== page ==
When you look at job ads for programmers invariably they mention “years of experience”. There’s a general assumption that someone with 7 years under their belt will write better code than someone with only 4 years. That they will be able to work faster, perform more difficult tasks, and produce higher quality work.
Experience obviously matters, no one is born an expert. We work in a sprawling and complicated field, it’s hard to imagine someone becoming a truly stellar and well-rounded developer without putting in the proverbial ten-thousand hours. But not all experience is equal, and it can happen quite easily that one reaches a stage after a number of years where they stop progressing. Once you are able to meet the demands of the job, to hack your way towards a solution for any given task, it’s easy to get a little too comfortable. This is the curse of the Advanced Beginner.
In this newsletter I want to give some suggestions for how to avoid stagnating in your development. How do make sure you continue to level up, once you feel your learning is starting to plateau?
Read, read, read
Probably the most effective strategy is to read other people’s code. Lots of it. But which code should you read? In my opinion the best code to read is the code you are calling. Using a library? See what it does. Using Clojure (or any other language)? See how it’s implemented.
This achieves two things, it shows you how other people have approached a problem. Popular libraries tend to be popular because they are well written and do a good job. They tend to be written by experienced people, who took the time to understand a hard problem so you don’t have to. Do you understand how they did it? Do you understand why?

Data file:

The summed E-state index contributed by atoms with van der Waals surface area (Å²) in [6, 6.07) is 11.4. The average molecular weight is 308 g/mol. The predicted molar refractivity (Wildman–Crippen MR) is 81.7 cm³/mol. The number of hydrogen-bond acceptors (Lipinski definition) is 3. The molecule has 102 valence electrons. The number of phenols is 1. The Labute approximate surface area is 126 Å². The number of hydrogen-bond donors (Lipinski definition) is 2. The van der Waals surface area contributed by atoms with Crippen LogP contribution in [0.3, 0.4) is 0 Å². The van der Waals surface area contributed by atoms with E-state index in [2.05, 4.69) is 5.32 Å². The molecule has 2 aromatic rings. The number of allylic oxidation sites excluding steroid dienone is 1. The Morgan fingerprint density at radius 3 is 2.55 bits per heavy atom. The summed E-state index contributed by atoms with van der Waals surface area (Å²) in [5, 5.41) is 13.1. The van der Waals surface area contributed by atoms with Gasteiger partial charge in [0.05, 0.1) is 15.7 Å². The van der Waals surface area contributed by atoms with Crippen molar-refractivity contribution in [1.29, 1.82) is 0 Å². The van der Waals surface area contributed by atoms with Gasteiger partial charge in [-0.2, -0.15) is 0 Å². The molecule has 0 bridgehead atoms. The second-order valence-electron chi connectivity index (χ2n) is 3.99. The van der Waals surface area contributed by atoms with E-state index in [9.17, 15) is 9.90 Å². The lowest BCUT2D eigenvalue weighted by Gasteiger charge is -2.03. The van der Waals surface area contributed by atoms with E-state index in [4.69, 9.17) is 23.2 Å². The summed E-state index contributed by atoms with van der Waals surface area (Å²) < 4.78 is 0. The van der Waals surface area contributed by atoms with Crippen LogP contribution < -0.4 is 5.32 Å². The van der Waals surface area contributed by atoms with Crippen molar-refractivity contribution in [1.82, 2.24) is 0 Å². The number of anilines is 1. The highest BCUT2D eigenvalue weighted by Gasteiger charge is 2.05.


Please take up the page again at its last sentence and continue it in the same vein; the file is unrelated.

This tends to be code that’s at least one level more advanced than what you would write yourself. It also makes you familiar with the next layer of the system. Having an understanding of how things work on the next one or two levels below your code helps to write good and efficient code at the level you are at.
This is why I consider “jump to definition” such an important editor feature, both to jump to code within the project you are working on, and to jump to library code. When calling a function you want to be able to get to its definition in an instant, scan it to get a sense of how it does its job, and what the shape of its arguments is, before jumping back.
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Slow down to Speed up
As programmers we are obsessed with speed and efficiency. We love to tweak our editors and set up terminal shortcuts so we can do things with three keystrokes instead of five. This however is superficial speed, since typing is rarely the bottleneck.
The most time consuming part of coding is observing the behavior of your code within a running system. It’s what happens in between each change you make. The best way to boost your productivity is to improve the speed and quality of your feedback cycles.